The Congressionally-mandated deadline for the Defense Department to declare its financial statements to be in “audit-ready” condition is just a little over three months away, and last week, lawmakers got their first assurance from DoD’s newly-confirmed comptroller that the department will, in fact, comply.
David Norquist, who was confirmed by the Senate as undersecretary of Defense (comptroller and CFO) less than a month ago, told the House Armed Services Committee that full audits of Defense components and an overarching audit of each of DoD’s financial statements would take place in 2018. The department has already made arrangements with independent public accounting firms to conduct the work, he said.
“Most of those contracts are already awarded. There’s one or two that are awaiting to be finalized and awarded, but we have every expectation to be fully compliant and fully under audit,” Norquist said.
Of course, placing the department under audit and having it actually pass an audit are very different matters. No one in the Pentagon is willing to forecast that DoD will earn a clean opinion during its first couple of years of full-scale audits.
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The shorter-term goal over the past seven years has been to get to the point where auditors are giving Defense financial managers “actionable feedback,” rather than simply issuing disclaimers of opinion because the department’s internal controls are too weak to inspire any confidence that its financial statements are accurate.
But in his confirmation hearing last month, Norquist suggested the best way to improve internal controls and eliminate material weaknesses is to let itself be audited and see what the experts turn up.
“For seven years or more, the department has engaged in audit readiness, preparing for a full-scope audit without starting it. This approach has diminishing returns,” he said. “I recognize it will take time for the department to go from being audited to passing an audit. Everything you have heard about the size and the complexity of the department is true, and this legitimately makes any endeavor, including an audit, harder. But that is not a reason to delay the audit, that is a reason to begin.”
Norquist said his views were influenced by the experience of the Department of Homeland Security, where he was the chief financial officer beginning in 2006, before DHS had passed its first audit.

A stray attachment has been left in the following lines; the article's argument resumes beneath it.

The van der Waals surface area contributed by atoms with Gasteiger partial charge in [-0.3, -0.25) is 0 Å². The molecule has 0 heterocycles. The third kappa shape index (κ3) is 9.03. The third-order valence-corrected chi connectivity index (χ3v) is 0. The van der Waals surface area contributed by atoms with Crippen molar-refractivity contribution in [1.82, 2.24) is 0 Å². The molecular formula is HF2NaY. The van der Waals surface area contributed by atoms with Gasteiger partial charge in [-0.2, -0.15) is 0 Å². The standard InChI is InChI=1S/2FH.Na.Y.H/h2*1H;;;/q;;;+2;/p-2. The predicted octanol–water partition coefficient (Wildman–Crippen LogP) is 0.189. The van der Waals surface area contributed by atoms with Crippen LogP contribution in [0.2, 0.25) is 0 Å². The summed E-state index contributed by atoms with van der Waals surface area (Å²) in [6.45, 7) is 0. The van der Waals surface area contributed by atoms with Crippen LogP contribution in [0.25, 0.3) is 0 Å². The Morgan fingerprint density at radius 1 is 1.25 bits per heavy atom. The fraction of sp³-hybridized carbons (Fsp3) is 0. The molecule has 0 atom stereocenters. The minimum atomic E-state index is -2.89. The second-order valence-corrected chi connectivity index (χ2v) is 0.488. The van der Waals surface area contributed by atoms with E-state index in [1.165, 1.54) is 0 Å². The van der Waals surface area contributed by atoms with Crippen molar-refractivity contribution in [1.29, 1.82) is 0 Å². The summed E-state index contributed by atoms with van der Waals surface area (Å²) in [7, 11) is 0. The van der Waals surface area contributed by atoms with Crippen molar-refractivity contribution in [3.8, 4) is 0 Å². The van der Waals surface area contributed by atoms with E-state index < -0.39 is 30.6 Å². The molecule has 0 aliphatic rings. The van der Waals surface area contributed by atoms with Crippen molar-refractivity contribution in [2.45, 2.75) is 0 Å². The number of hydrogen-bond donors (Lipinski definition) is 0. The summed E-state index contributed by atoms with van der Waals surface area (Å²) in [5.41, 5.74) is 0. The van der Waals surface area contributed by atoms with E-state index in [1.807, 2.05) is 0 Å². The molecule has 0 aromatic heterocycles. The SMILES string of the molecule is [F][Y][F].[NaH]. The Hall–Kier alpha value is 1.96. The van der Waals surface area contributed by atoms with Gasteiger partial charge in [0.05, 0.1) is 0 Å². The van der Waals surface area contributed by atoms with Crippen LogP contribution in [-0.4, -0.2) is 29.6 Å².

“I implemented a process of remediation and accountability,” he said. “Today, DHS has achieved four consecutive clean opinions. It was a bipartisan effort that depended upon strong support from Congress, and I believe we can bring similar change to the Department of Defense.”
If he’s right, the Department may get its first clean opinion in time for the 30th anniversary of the CFO Act, the 1990 law that requires audited financial statements from 23 federal agencies.
However, in the latest update to its Financial Improvement and Audit Readiness plan, also published last month, the Pentagon said it believes there are several factors that are unique to DoD and that go some way toward explaining why it remains the lone audit holdout.
For instance, the department pointed to byzantine financial structures, in some cases created by Congress, that make it very difficult to explain to external auditors the ways in which money flows throughout the department’s hundreds of financial IT systems – some of which pre-date the CFO Act by 30 years. As an example, the report points to large facilities on military bases that host Defense agencies.
While one set of laws makes the military department that runs the installation accountable for all of the facilities within its fence line, another requires the agency itself to pay for its own building construction and maintenance.
Officials said they’ve also encountered difficulties around classified programs, because the current rules promulgated by the Federal Accounting Standards Advisory Board don’t account for the need to protect classified information in the context of financial audits. The department said it’s working with FASAB on a “special accounting pronouncement” that would cover classified programs.
Then there’s the matter of the department’s size: it will be, arguably, the largest and most complex organization in the world ever to undergo a financial audit, and doing so will require armies of private outside auditors to assist the DoD inspector general. Although DoD has secured contracts for most of the work that will need to be done in 2018, the department signaled some concern about how sustainable its current approach is.
“The potential for contractual protests and lack of sufficient and capable independent public accounting firms continue to be risk factors over which the department and the components have no control,” officials wrote. “Current resource reductions, especially for individuals with accounting and finance backgrounds, also constrain the Department’s ability to address deficiencies.”